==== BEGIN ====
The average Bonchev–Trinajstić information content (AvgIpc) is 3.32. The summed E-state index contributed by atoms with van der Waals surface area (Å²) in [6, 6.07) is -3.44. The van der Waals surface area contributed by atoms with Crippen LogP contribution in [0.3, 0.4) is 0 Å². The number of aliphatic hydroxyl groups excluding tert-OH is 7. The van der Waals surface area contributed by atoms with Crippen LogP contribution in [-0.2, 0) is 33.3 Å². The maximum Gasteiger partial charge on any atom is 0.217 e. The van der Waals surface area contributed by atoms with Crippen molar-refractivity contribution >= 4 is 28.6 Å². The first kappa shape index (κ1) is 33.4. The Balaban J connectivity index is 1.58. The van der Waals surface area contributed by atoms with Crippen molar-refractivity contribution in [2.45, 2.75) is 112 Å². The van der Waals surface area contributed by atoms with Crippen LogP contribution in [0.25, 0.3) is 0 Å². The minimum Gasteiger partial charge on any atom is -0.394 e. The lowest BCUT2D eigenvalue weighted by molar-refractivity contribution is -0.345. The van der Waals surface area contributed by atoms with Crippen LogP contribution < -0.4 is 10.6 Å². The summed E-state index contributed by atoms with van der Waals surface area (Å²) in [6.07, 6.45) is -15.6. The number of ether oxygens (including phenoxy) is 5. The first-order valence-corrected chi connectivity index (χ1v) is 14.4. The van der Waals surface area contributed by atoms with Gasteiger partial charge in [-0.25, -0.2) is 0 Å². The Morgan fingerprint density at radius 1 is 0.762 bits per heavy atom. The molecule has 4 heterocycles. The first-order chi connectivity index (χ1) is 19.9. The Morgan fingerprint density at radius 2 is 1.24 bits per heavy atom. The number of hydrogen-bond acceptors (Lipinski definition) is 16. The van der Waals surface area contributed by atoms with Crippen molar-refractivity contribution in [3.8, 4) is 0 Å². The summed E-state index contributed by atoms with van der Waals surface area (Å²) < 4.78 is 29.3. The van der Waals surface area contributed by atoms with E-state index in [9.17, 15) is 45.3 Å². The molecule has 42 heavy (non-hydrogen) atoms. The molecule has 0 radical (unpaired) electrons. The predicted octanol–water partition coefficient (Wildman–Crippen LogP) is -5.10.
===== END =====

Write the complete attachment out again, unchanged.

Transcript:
The average Bonchev–Trinajstić information content (AvgIpc) is 3.32. The summed E-state index contributed by atoms with van der Waals surface area (Å²) in [6, 6.07) is -3.44. The van der Waals surface area contributed by atoms with Crippen LogP contribution in [0.3, 0.4) is 0 Å². The number of aliphatic hydroxyl groups excluding tert-OH is 7. The van der Waals surface area contributed by atoms with Crippen LogP contribution in [-0.2, 0) is 33.3 Å². The maximum Gasteiger partial charge on any atom is 0.217 e. The van der Waals surface area contributed by atoms with Crippen molar-refractivity contribution >= 4 is 28.6 Å². The first kappa shape index (κ1) is 33.4. The Balaban J connectivity index is 1.58. The van der Waals surface area contributed by atoms with Crippen molar-refractivity contribution in [2.45, 2.75) is 112 Å². The van der Waals surface area contributed by atoms with Crippen LogP contribution in [0.25, 0.3) is 0 Å². The minimum Gasteiger partial charge on any atom is -0.394 e. The lowest BCUT2D eigenvalue weighted by molar-refractivity contribution is -0.345. The van der Waals surface area contributed by atoms with Crippen LogP contribution < -0.4 is 10.6 Å². The summed E-state index contributed by atoms with van der Waals surface area (Å²) in [6.07, 6.45) is -15.6. The number of ether oxygens (including phenoxy) is 5. The first-order valence-corrected chi connectivity index (χ1v) is 14.4. The van der Waals surface area contributed by atoms with Gasteiger partial charge in [-0.25, -0.2) is 0 Å². The Morgan fingerprint density at radius 1 is 0.762 bits per heavy atom. The molecule has 4 heterocycles. The first-order chi connectivity index (χ1) is 19.9. The Morgan fingerprint density at radius 2 is 1.24 bits per heavy atom. The number of hydrogen-bond acceptors (Lipinski definition) is 16. The van der Waals surface area contributed by atoms with Crippen molar-refractivity contribution in [3.8, 4) is 0 Å². The summed E-state index contributed by atoms with van der Waals surface area (Å²) < 4.78 is 29.3. The van der Waals surface area contributed by atoms with E-state index in [9.17, 15) is 45.3 Å². The molecule has 42 heavy (non-hydrogen) atoms. The molecule has 0 radical (unpaired) electrons. The predicted octanol–water partition coefficient (Wildman–Crippen LogP) is -5.10.